This article will help you understand networking switches and the difference between hubs, switches, and routers. Applications of networking switches have been discussed in depth for further understanding.
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What is Networking Switch:
Networking switches are physical devices that are deployed to connect devices within the network (that is generally a Local Area Network or LAN) for the sharing of resources. Switches receive data packets from the devices they are connected to via physical ports and forward them to the intended devices which can be another switch, router, or computer. Networking switches are different from both hubs and routers. Their points of divergence have been discussed briefly for a better understanding of the working of switches.
Networking Switch Vs Hubs:
Both hubs and switches are used for the same purpose: connecting the devices within the network. But both differ on the accounts of multiple factors:
- Switches works on the data-link layer, unlike hubs which transmit data on the physical layer.
- Hubs forward data packets received from connected devices to others indiscriminately. They are built to broadcast the pockets whereas, switches follow three types of transmission: unicast, multicast, and broadcast.
- Switch features a full-duplex transmission technique, unlike hubs which are provided with a half-duplex transmission. Full-duplex is considered far better transmission because the device is capable of transmitting and receiving data at the same time, it is two-way communication.
- Hubs don’t support packet filtering which is an important security feature because it helps monitor ongoing and incoming traffic. In other words, hubs are not safe against malicious attacks. Switches are secure because they support packet filtering.
- Hubs can only support up to 4 ports which are way less than 24 to 28 ports supported by networking switches.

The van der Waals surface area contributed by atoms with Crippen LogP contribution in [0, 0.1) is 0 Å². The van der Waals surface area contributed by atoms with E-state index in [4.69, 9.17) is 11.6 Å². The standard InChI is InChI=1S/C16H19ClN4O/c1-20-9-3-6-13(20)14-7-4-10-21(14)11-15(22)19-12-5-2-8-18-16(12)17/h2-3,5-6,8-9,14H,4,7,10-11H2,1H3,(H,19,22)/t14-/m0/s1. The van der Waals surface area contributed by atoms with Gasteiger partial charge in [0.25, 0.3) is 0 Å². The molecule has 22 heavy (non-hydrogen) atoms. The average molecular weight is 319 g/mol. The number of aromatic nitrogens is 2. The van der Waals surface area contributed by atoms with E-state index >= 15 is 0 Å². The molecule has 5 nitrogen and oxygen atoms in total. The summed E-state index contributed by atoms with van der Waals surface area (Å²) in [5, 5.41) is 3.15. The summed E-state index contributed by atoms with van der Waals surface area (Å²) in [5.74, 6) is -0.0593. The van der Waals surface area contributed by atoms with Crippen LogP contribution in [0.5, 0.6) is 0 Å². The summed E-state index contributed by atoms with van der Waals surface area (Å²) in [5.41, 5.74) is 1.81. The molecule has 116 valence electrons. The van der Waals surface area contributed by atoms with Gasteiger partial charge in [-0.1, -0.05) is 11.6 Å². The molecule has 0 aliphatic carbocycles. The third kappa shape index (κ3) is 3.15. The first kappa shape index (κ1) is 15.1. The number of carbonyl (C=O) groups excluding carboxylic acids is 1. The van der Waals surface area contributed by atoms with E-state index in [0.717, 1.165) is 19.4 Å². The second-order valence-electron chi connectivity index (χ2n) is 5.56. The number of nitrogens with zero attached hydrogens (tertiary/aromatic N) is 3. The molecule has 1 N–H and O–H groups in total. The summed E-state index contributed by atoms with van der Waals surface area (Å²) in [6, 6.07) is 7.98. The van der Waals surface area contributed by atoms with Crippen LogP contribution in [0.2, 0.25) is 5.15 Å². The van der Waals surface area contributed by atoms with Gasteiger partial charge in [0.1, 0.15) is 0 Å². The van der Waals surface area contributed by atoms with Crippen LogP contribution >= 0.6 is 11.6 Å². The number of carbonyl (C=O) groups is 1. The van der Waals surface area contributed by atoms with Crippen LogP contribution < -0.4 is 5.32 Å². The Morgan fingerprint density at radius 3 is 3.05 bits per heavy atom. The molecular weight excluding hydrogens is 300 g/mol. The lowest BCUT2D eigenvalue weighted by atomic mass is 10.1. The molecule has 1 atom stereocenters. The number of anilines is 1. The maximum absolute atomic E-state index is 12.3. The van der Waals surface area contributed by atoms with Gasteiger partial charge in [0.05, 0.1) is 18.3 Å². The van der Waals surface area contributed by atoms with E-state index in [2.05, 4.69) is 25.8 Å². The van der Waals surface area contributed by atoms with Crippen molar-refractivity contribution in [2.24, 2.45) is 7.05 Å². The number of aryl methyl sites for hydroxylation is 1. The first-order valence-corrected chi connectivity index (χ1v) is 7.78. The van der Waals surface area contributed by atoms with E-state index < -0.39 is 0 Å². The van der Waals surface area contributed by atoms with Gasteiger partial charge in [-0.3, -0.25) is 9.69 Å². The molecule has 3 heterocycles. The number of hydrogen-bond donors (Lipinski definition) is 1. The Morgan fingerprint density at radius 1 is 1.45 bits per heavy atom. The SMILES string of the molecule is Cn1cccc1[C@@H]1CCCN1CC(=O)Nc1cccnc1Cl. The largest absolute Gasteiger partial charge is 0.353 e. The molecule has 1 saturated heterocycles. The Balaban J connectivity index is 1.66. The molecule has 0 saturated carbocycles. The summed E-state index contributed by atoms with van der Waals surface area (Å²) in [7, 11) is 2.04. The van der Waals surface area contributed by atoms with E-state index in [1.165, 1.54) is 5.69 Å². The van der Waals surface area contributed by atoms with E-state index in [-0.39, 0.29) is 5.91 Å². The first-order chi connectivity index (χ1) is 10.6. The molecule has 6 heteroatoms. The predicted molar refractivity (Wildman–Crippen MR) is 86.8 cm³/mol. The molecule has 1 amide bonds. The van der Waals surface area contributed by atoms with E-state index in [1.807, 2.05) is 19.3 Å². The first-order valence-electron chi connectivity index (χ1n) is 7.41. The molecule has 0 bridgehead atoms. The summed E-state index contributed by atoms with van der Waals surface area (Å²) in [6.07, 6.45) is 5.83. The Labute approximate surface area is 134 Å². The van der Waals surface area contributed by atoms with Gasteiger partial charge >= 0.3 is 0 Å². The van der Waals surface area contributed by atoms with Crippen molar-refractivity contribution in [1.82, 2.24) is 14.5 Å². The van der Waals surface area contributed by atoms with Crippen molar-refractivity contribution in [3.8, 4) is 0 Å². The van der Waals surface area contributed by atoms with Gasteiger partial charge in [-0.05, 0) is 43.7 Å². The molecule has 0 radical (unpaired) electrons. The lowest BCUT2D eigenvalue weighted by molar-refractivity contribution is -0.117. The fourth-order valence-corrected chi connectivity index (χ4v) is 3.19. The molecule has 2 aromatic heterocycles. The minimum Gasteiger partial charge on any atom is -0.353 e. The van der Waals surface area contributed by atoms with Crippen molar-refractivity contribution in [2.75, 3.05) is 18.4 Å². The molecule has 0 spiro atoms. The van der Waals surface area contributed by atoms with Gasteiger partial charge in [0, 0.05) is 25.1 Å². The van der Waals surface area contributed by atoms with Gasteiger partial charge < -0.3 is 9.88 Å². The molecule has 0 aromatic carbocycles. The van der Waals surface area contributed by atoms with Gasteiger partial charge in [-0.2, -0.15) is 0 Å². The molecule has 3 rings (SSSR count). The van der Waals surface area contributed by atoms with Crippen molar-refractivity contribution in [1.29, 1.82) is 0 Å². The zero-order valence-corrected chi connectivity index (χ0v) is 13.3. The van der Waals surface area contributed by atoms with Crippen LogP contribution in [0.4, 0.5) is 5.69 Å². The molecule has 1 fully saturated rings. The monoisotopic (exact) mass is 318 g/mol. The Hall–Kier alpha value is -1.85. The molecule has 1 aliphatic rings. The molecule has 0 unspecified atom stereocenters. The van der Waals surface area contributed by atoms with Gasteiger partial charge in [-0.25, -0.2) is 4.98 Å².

That’s why hubs are considered inferior to networking switches on account of the above-mentioned limitations.
Networking Switches Vs Routers:
Routers also perform both forwarding and routing of network traffic just like switches, but the mode of operation of routers is different from switches. Major differences between these devices are discussed below:
- Routers operate at level 3- the network layer- of the OSI model. In other words, unlike switches that connect devices within a local network, routers connect one network to another.
- AP provides wide-ranging options for adjusting the network as per the requirements and environment. You can use the AP controller for centralized for choosing the right kind of networking modes like Simplex AP, Wireless Client, Wireless Bridge, Multi-point Bridge, and others.
- Routers offers many cutting-edge services like QoS, NetFlow, and NAT. Quality of Services controls network traffic and ensures that critical applications are provided with consistent speed. NetFlow helps customers get the overall picture of network traffic flow and volume. NAT allows many devices to share a single gateway (public IP address) to the internet. Switches don’t provide such features.
- Routers provide much faster speed. For a wired connection, the speed can be as high as 100 Mbps and for a wireless connection, it can be 10 Mbps. Whereas, switches support 10/100 Mbps speed at max.
- Routers are provided 2/4/8 ports, unlike switches which are equipped with 24/48 ports.
Uses of Networking Switches:
Continuous improvement and innovations have made switches an important part of modern-day enterprises. Nowadays, many switches can provide wireless connectivity and can support the Internet of Things(IoT). Some important uses/applications of networking switches are enlisted below:
- Switches are deployed to support the industrial Internet of Things. They are used to connect sensors and machinery at the manufacturing plants;
- Modern switches be powered through the Power of Ethernet(PoE). This ability of switches has made it easy for network administrators to deploy them to operate security cameras, outdoor lighting, wireless access points, VoIP phones, and multiple sensors for humidity, temperature, moisture, etc.
- Switches are used for offloading networking traffic for analytics and analysis. For example, switches can gather data that has been connected and transmitted by IoT, and this switch-led gathered data is, in return, applied to Artificial Intelligence and machine learning for bringing further efficiency to smart working conditions.
- The offloaded network traffic can also be used for performing intrusion detection, performance analytics, and putting in place firewalls to provide a reliable measure of security against malicious attacks.
- They are being used extensively by mid-sized companies for t